Perhaps, Girardi's decision to return to Burnett on three days' rest after he sparkled in Game 2, was justifiable in a vacuum. But in the post-season, a manager no more can confine decisions to a vacuum than he can isolate its direct, foreseeable, and ominous consequences. Indeed, by declining "to think too far ahead" this post-season, his judgment has ranked between reckless improvidence and presumptuous malfeasance. Two taxed and depleted arms now stand between the Yankees and ignominy. From Lemon to Howser and Showalter to Torre, the stewards of post-season failure have been dismissed for far more venial sins.

No tears of my mine will fall should Girardi meet his predecessor's fate. Never have I witnessed a Yankees manager follow one inexplicable, counter intuitive, capricious, and just plain foolish move after another through the course of the post-season. The truncated rotation he devised for Games 5 through 7 only consummates them. Among other, they include (i) mismanagement of his bullpen-- calling it "over-managing" excusing the grievous risk Girardi's churning incurred by conjuring the trivial, earnest faults of the solicitous "over-protective" parent-- (ii) blind obsession with innately unrepresentative statistical samples and abstract, subjective scouting reports to the exclusion of what the current game and his players' immediate performance would suggest; and (iii) irreconcilably contradictory tactics in parallel situations.

In the last instance, compare, for example, his pinch-running decisions in the 9th innings of both the ALCS's and the World Series' Games 5. In Anaheim, recall, the Yankees trailed 7-6 with 2 outs in the 9th inning and no one on base. Fuentes walked A-Rod and Girardi pinch-ran for the 3rd baseman, despite the above-average speed Alex has shown on the bases all year following hip surgery. The manager, then, inexplicably, pinch-ran for Matsui, after he reached base next. A bizarre move in its own right because had the Yankees tied the game, they'd have entered extra-innings with Freddy Guzman and Brett Gardner as their 4th and 5th hitters and without their closer besides, summoned already in the 8th.

Cut to Philadelphia ten days later. Once again, the Yankees ignite a 9th inning rally. With the team trailing 8-5, Posada doubles, Matsui singles, and together, they've reached first and third with no one out and brought, in Jeter, the potential tying run to the plate. Now, the only outcome capable of depriving Damon and Teixiera the same opportunity should the captain fail is, of course, the lethal double-play. Which as it happens, the shortstop's inside-out swing and ground-ball percentage gives him a propensity to induce, a flaw about which his skipper, we know, is well informed. To Girardi's credit, it inspired the inversion of Jeter and Damon in the batting order to begin the season.

So knowing all of this, does the manager pinch-run for the lumbering Matsui on first base? Matsui, pinch-hitting for the pitcher, can't bat again anyway. Meanwhile, the swifter, more agile, base-stealing threat Ramiro Pena maunders inside the dugout. The self-evident benefits-- minimizing the risk of a double play and perhaps advancing another runner into scoring position-- outweighs the meager cost-- sacrificing the roster's last pinch-hitter. Furthermore, by eliminating the seventh run from the bases and in turn, the tying run from the plate, the double play threatened a comeback at least as much, if not more, as did A-Rod's presence on first base in the ALCS' similar circumstances ten days earlier. However for reasons explicable to Girardi and God alone, the manager left Matsui on base. Jeter hit into a double play, for all intents and purposes, throttling whatever chance remained of an improbable, eleventh-hour rally. Two batters later, it formally perished.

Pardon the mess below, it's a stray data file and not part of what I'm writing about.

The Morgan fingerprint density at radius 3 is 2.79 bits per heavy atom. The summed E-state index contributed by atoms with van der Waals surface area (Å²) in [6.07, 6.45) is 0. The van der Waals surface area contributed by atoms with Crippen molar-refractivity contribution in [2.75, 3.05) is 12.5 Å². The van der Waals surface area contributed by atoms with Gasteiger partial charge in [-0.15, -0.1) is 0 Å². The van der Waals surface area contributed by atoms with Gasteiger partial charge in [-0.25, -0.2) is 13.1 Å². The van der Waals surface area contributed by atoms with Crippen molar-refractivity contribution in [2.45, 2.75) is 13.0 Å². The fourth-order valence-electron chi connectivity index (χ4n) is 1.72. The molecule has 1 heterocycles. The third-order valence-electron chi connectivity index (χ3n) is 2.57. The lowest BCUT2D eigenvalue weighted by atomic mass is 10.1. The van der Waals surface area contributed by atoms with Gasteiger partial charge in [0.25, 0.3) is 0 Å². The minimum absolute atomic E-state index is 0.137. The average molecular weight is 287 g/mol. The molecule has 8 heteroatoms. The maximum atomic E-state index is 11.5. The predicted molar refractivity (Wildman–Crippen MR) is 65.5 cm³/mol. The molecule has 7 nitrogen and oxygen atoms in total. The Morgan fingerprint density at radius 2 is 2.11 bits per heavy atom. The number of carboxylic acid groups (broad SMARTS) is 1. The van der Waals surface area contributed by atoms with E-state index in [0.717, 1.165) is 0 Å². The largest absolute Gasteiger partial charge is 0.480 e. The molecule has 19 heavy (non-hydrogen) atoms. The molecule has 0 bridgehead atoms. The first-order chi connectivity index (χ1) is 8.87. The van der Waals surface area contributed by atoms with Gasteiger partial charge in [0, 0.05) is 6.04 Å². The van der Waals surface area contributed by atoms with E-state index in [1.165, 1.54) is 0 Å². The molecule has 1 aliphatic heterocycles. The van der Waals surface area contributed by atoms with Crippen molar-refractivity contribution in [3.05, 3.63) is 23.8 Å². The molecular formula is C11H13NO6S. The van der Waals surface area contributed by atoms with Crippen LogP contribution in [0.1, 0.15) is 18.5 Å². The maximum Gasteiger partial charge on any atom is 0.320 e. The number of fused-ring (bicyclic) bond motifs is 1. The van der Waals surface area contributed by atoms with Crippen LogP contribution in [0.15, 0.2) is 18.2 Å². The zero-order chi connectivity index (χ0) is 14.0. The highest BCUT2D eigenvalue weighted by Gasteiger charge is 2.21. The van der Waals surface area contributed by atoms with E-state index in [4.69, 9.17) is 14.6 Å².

Working inside the crucible, subject to relentless pressure and the microscope's sharpened scrutiny can both expose and magnify any man's failings.

Observing Girardi's foibles and follies on display this October has been a persistently terrifying, frequently infuriating, and ultimately pitiable experience.

He paces, wincing and grimacing. Riffling through his meticulously organized binder of receipts, invoices, and sales figures, he can't find the answer he needs. His best laid plans have gone awry, but panic prevents him from re-evaluating. Instead, he scraps the book entirely. He'll try anything, so desperate has he become to reap a profit for the $200 million of human capital expended-- whether overworking employees, eliminating days off, hiring and firing his relief, mortgaging futures and/or disregarding deficits. For very soon, Christmas will arrive, Saks River Avenue will close for the season, and the tense, constipated shopkeeper the Bosses have left to manage will have to account for his losses and an opulent display case that doesn't feature a ring. Is he the overzealous, autocratic Jacobin, DeFarge? Or beneath the mask does there lie a pathetic, misunderstood, doomed but noble Carton?

Come what may the next few games, if the Yankees win their 27th championship and lead a parade down the Canyon of Heroes, rest assured, they will have overcome an obstacle greater than the Red Sox, Twins, Angels, and Phillies. The terror that reigns inside their own dugout.

1 comment:

Giacomo said...

I couldn't have said it better myself. W@ell written and to the point. I have said it all year, the Yankees may win this whole enchilada in SPITE of Girardi.